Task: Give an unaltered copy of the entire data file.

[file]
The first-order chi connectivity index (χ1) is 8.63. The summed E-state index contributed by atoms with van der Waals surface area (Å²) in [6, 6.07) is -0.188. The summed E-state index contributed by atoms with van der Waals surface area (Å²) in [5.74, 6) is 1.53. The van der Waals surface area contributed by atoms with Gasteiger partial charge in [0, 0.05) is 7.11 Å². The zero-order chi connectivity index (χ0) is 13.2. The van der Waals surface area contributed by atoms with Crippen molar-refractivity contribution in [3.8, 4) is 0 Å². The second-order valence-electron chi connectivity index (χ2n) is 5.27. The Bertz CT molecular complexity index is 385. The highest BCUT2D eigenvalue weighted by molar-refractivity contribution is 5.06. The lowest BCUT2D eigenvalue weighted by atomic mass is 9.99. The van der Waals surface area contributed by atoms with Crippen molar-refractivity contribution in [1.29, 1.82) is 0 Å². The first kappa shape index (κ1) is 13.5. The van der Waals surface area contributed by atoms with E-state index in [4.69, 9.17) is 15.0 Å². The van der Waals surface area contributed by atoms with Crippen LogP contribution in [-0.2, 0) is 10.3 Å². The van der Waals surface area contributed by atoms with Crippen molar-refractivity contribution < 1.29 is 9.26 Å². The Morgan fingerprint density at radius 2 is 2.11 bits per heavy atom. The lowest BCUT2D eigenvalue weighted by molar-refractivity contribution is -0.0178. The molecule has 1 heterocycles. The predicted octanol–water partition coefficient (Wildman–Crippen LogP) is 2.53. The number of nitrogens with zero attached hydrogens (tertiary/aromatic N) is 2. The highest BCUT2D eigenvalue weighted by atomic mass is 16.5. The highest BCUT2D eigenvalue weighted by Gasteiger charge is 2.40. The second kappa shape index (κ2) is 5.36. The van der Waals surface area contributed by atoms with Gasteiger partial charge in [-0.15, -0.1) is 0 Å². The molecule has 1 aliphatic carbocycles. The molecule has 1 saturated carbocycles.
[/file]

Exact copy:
The first-order chi connectivity index (χ1) is 8.63. The summed E-state index contributed by atoms with van der Waals surface area (Å²) in [6, 6.07) is -0.188. The summed E-state index contributed by atoms with van der Waals surface area (Å²) in [5.74, 6) is 1.53. The van der Waals surface area contributed by atoms with Gasteiger partial charge in [0, 0.05) is 7.11 Å². The zero-order chi connectivity index (χ0) is 13.2. The van der Waals surface area contributed by atoms with Crippen molar-refractivity contribution in [3.8, 4) is 0 Å². The second-order valence-electron chi connectivity index (χ2n) is 5.27. The Bertz CT molecular complexity index is 385. The highest BCUT2D eigenvalue weighted by molar-refractivity contribution is 5.06. The lowest BCUT2D eigenvalue weighted by atomic mass is 9.99. The van der Waals surface area contributed by atoms with Crippen molar-refractivity contribution in [1.29, 1.82) is 0 Å². The first kappa shape index (κ1) is 13.5. The van der Waals surface area contributed by atoms with E-state index in [4.69, 9.17) is 15.0 Å². The van der Waals surface area contributed by atoms with Crippen LogP contribution in [-0.2, 0) is 10.3 Å². The van der Waals surface area contributed by atoms with Crippen molar-refractivity contribution < 1.29 is 9.26 Å². The Morgan fingerprint density at radius 2 is 2.11 bits per heavy atom. The lowest BCUT2D eigenvalue weighted by molar-refractivity contribution is -0.0178. The molecule has 1 heterocycles. The predicted octanol–water partition coefficient (Wildman–Crippen LogP) is 2.53. The number of nitrogens with zero attached hydrogens (tertiary/aromatic N) is 2. The highest BCUT2D eigenvalue weighted by atomic mass is 16.5. The highest BCUT2D eigenvalue weighted by Gasteiger charge is 2.40. The second kappa shape index (κ2) is 5.36. The van der Waals surface area contributed by atoms with Gasteiger partial charge in [-0.15, -0.1) is 0 Å². The molecule has 1 aliphatic carbocycles. The molecule has 1 saturated carbocycles.